Oil City Council hears bonds sale ‘did very well’

During Oil City Council’s meeting Thursday, the panel heard an update on the sale of bonds and approved a resolution declaring a disaster emergency in Oil City due to recent water damage to Wyllis Street and Bissell Avenue.

City manager Mark Schroyer told city council that all the city’s bonds have all been sold and they “did very well.” He said the city saved more money than projected due to lower interest rates.

The city should receive the proceeds from the bonds sale Aug. 19, Schroyer said.

By refinancing the city’s debt of $14 million and borrowing an additional $3 million for capital projects through a sale of bonds, the city was projected to save $900,000, but they saw $1.241 million in savings due to lower interest rates, Schroyer said.

“Overall it was a great deal for the citizens and city,” Schroyer said.

Schroyer said the money, around $3 million the city borrowed on top of refinancing city debt, must be spent in its entirety in three years.

The funds will be used for several projects including the renovation of City Hall, work on East Second Street, and maybe a river line project, Schroyer said.

In April, a lengthy discussion about the future of City Hall began when Schroyer talked about repair costs.

Schroyer laid out three options for the council – renovate the existing building, move to another location or construct a new building.

In other news, Wyllis Street and Bissell Avenue are in need of further emergency repairs, leading the council to approve a resolution declaring a disaster emergency in Oil City.

Schroyer explained that recent rains in the last month caused water lines to rupture on Wyllis Street and Bissell Avenue.

On June 29, heavy rains filled combined sewer lines, causing them to rupture and heave the pavement between West First and West Third streets, according to the resolution.

City crews worked from late afternoon on June 29 to 4 a.m. on July 1 to make the bulk of the repairs on Wyllis Street, the resolution notes.

About two weeks later on July 13, another severe storm came through Oil City causing “major damage” to pipes on Bissell Avenue, the resolution said.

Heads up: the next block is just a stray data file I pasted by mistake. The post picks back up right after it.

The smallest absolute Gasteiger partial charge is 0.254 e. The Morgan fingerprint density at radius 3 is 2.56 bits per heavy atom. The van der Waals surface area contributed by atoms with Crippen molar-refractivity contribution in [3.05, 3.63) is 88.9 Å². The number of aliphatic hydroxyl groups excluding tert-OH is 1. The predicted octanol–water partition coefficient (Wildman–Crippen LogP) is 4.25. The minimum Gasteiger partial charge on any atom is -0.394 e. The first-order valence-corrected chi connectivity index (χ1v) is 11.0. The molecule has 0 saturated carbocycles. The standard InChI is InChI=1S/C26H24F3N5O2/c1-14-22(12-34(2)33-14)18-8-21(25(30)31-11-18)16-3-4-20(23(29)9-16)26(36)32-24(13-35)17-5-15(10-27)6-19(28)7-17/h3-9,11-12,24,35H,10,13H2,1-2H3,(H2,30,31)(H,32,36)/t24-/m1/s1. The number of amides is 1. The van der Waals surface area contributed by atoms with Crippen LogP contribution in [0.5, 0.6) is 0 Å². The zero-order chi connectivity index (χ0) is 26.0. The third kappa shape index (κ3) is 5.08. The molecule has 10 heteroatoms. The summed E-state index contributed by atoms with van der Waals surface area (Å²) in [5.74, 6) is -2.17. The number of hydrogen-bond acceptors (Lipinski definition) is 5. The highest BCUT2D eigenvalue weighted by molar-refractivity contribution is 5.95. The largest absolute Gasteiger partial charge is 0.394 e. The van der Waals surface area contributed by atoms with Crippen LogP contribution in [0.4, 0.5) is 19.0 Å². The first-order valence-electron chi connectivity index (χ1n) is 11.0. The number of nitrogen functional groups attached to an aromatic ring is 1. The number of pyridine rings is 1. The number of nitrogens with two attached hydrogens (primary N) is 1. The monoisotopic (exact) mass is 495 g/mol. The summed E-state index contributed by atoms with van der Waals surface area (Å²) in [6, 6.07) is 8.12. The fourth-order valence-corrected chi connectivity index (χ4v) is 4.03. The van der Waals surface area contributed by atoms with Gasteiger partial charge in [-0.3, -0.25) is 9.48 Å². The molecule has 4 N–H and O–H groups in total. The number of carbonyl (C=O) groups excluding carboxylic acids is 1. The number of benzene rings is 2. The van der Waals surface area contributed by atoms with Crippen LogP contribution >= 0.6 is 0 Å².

This time, city crews worked from the afternoon of July 13 to the late afternoon of July 15 to make repairs, the resolution notes.

The damage to the pavement was so severe that the streets need to be repaved as soon as possible and the paving cannot wait to be put out to bid with other streets the city is looking to pave, Schroyer said.

He added by declaring a disaster emergency the city is allowed by law to expedite fixing Wyllis Street and Bissell Avenue.

Weather permitting, milling on Wyllis and Bissell should begin Aug. 2 and last two or three days, Schroyer said.

“Then paving should be wrapping up 7 to 10 days after the milling,” Schroyer said.

He added that 20 to 40 feet of pipe need to be replaced on Wyllis before the milling begins and it is hard to get materials right now, but he thinks they will be OK and ready to mill by Aug. 2.

The milling and paving will cost about $140,000, Schroyer said. He added that they have two bids in from reputable contractors that are close to the same price, so they are evaluating who to give the contract to.

In other matters, Schroyer said that the city was rescinding its offer of employment in the police department to Stephen Phipps and Joshua Long.

At their meeting on June 10 council approved the hiring of Phipps and Long as police officers in the Oil City police department. The two men were scheduled to begin working as police officers when they finished police academy in mid-July.

During public comment at the next Oil City council meeting, on June 24, a citizen requested that the council void and cancel the two hires, citing the fact that both men were 20 when they applied for the positions.

City regulations, the citizen said, require officers to reach age 21 prior to application.

After looking into the matter and finding it was true that the applicants must be at least 21 years of age, the council voted Thursday to rescind the two offers of employment.

Schroyer said the city will readvertise the position and “start the process over again.”